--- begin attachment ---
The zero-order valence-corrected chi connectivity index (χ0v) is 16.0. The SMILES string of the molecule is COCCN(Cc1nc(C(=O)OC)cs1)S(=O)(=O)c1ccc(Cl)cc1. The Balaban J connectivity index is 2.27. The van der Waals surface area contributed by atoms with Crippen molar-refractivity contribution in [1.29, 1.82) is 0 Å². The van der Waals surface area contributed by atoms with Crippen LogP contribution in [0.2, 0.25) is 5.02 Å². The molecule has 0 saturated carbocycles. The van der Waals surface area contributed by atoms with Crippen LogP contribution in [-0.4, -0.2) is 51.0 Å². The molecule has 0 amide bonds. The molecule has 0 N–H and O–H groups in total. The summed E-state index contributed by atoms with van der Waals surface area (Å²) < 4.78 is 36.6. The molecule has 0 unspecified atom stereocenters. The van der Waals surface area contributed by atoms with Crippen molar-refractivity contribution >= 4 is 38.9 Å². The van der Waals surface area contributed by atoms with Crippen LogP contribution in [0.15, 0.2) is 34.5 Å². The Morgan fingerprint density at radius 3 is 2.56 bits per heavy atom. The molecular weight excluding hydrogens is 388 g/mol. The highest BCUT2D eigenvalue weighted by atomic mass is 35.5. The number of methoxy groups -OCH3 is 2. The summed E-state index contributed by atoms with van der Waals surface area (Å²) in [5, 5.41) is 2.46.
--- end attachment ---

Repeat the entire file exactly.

The zero-order valence-corrected chi connectivity index (χ0v) is 16.0. The SMILES string of the molecule is COCCN(Cc1nc(C(=O)OC)cs1)S(=O)(=O)c1ccc(Cl)cc1. The Balaban J connectivity index is 2.27. The van der Waals surface area contributed by atoms with Crippen molar-refractivity contribution in [1.29, 1.82) is 0 Å². The van der Waals surface area contributed by atoms with Crippen LogP contribution in [0.2, 0.25) is 5.02 Å². The molecule has 0 saturated carbocycles. The van der Waals surface area contributed by atoms with Crippen LogP contribution in [-0.4, -0.2) is 51.0 Å². The molecule has 0 amide bonds. The molecule has 0 N–H and O–H groups in total. The summed E-state index contributed by atoms with van der Waals surface area (Å²) < 4.78 is 36.6. The molecule has 0 unspecified atom stereocenters. The van der Waals surface area contributed by atoms with Crippen molar-refractivity contribution >= 4 is 38.9 Å². The van der Waals surface area contributed by atoms with Crippen LogP contribution in [0.15, 0.2) is 34.5 Å². The Morgan fingerprint density at radius 3 is 2.56 bits per heavy atom. The molecular weight excluding hydrogens is 388 g/mol. The highest BCUT2D eigenvalue weighted by atomic mass is 35.5. The number of methoxy groups -OCH3 is 2. The summed E-state index contributed by atoms with van der Waals surface area (Å²) in [5, 5.41) is 2.46.